BTC referred to competition body for anti-competitive behaviour

The Botswana Communications Regulatory Authority (BOCRA/the Authority) recently convened a hearing to pass resolution on a formal dispute between Inq. Digital (Pty) Ltd (the Complainant) and Botswana Telecommunications Corporation (the Respondent) for breach of a licence condition. 

According to the telcom regulator, the dispute centred around the BTC’s breach of a licence condition by refusing to offer VDSL services (high speed fixed broadband) to Inq Digital (PTY) Ltd. Furthermore, the Respondent offered internet service providers wholesale services for ADSL at excessive prices, whilst offering VDSL services at retail price exclusively to itself, notwithstanding that VDSL Wholesale services and tariffs had been approved by the Regulator.

The Authority ruled in favour of the Complainant finding that the Respondent: acted in breach of its Services and Applications Provider Licence conditions by refusing to offer VDSL wholesale services to other licensed operators; and acted in contravention of Regulatory Directive 1 and Tariff Guidelines of 2017 by failing to avail VDSL wholesale services to other licensed Operators using the same prices, processes, and terms. 

“Further, BOCRA has warned BTC to desist, with immediate effect, contravening the Regulatory Directive and Tariff Guidelines and to ensure that remedial steps are taken with immediate effect within a period of 30 working days,” said BOCRA.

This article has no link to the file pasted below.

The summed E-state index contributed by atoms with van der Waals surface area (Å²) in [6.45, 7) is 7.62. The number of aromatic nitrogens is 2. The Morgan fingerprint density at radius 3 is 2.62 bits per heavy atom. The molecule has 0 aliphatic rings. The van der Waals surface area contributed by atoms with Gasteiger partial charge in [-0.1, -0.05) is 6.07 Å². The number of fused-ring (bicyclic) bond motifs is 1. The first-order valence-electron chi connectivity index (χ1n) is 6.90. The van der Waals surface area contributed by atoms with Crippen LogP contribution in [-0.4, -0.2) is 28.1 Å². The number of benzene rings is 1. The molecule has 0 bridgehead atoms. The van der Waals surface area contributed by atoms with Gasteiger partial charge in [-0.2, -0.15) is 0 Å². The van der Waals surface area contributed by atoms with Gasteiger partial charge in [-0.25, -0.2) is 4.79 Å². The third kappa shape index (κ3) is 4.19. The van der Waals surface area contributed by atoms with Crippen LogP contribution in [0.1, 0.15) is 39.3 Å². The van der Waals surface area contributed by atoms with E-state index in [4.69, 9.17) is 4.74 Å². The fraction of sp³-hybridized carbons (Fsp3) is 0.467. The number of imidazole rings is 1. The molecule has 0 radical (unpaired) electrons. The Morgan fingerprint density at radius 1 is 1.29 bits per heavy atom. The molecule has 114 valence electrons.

“Failure to remedy this contravention within the stipulated time, BOCRA will, within a period of 14 working days from date of such failure, impose a civil penalty on BTC as empowered by the CRA Act and as calculated in accordance with the BOCRA Penalty Framework of 2020.”

Further, the Authority, in accordance with section 89 of the Communications Regulatory Authority Act, took a decision to refer to the Competition and Consumer Authority, some allegations of anti-competitive behaviour by the Respondent contrary to the Competition Act.

BOCRA is governed by the Communications Regulatory Act (CRA Act) of 2012 to regulate the communications sector in Botswana. Section 6 (2) (a) enjoins the Authority to protect and promote the interests of consumers, purchasers, and other users of the services in the regulated sectors particularly in respect of the prices charged for, the availability, quality and variety of services and products offered throughout Botswana.

Motswana Entrepreneur Magazine ,